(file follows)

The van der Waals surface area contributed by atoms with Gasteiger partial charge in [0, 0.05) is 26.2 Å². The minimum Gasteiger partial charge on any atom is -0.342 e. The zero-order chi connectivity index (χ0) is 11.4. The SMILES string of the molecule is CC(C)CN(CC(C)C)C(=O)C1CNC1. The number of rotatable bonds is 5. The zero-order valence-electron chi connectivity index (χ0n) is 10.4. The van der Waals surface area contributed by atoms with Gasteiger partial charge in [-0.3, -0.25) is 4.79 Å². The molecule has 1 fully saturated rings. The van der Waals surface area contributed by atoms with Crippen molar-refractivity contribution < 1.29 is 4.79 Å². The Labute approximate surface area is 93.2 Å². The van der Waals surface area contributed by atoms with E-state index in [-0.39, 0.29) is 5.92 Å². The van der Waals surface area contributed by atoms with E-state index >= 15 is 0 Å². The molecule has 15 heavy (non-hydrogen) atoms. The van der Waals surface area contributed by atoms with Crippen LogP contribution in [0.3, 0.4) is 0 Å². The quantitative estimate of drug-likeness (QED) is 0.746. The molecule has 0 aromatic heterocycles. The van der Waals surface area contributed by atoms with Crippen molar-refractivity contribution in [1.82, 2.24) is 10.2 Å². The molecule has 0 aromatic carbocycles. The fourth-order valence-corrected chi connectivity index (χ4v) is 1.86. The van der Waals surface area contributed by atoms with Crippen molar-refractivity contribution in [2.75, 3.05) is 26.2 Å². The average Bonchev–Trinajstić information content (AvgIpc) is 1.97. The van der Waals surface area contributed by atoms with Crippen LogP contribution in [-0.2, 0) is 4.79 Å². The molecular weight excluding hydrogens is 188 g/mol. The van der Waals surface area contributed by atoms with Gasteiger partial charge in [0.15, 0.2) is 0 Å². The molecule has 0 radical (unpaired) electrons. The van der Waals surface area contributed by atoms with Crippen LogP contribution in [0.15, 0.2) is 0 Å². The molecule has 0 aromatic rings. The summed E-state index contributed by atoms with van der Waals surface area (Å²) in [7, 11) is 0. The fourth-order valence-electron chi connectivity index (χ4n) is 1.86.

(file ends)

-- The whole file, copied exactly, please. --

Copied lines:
The van der Waals surface area contributed by atoms with Gasteiger partial charge in [0, 0.05) is 26.2 Å². The minimum Gasteiger partial charge on any atom is -0.342 e. The zero-order chi connectivity index (χ0) is 11.4. The SMILES string of the molecule is CC(C)CN(CC(C)C)C(=O)C1CNC1. The number of rotatable bonds is 5. The zero-order valence-electron chi connectivity index (χ0n) is 10.4. The van der Waals surface area contributed by atoms with Gasteiger partial charge in [-0.3, -0.25) is 4.79 Å². The molecule has 1 fully saturated rings. The van der Waals surface area contributed by atoms with Crippen molar-refractivity contribution < 1.29 is 4.79 Å². The Labute approximate surface area is 93.2 Å². The van der Waals surface area contributed by atoms with E-state index in [-0.39, 0.29) is 5.92 Å². The van der Waals surface area contributed by atoms with E-state index >= 15 is 0 Å². The molecule has 15 heavy (non-hydrogen) atoms. The van der Waals surface area contributed by atoms with Crippen LogP contribution in [0.3, 0.4) is 0 Å². The quantitative estimate of drug-likeness (QED) is 0.746. The molecule has 0 aromatic heterocycles. The van der Waals surface area contributed by atoms with Crippen molar-refractivity contribution in [1.82, 2.24) is 10.2 Å². The molecule has 0 aromatic carbocycles. The fourth-order valence-corrected chi connectivity index (χ4v) is 1.86. The van der Waals surface area contributed by atoms with Crippen molar-refractivity contribution in [2.75, 3.05) is 26.2 Å². The average Bonchev–Trinajstić information content (AvgIpc) is 1.97. The van der Waals surface area contributed by atoms with Crippen LogP contribution in [-0.2, 0) is 4.79 Å². The molecular weight excluding hydrogens is 188 g/mol. The van der Waals surface area contributed by atoms with Gasteiger partial charge in [0.15, 0.2) is 0 Å². The molecule has 0 radical (unpaired) electrons. The van der Waals surface area contributed by atoms with Crippen LogP contribution in [0.15, 0.2) is 0 Å². The molecule has 0 aromatic rings. The summed E-state index contributed by atoms with van der Waals surface area (Å²) in [7, 11) is 0. The fourth-order valence-electron chi connectivity index (χ4n) is 1.86.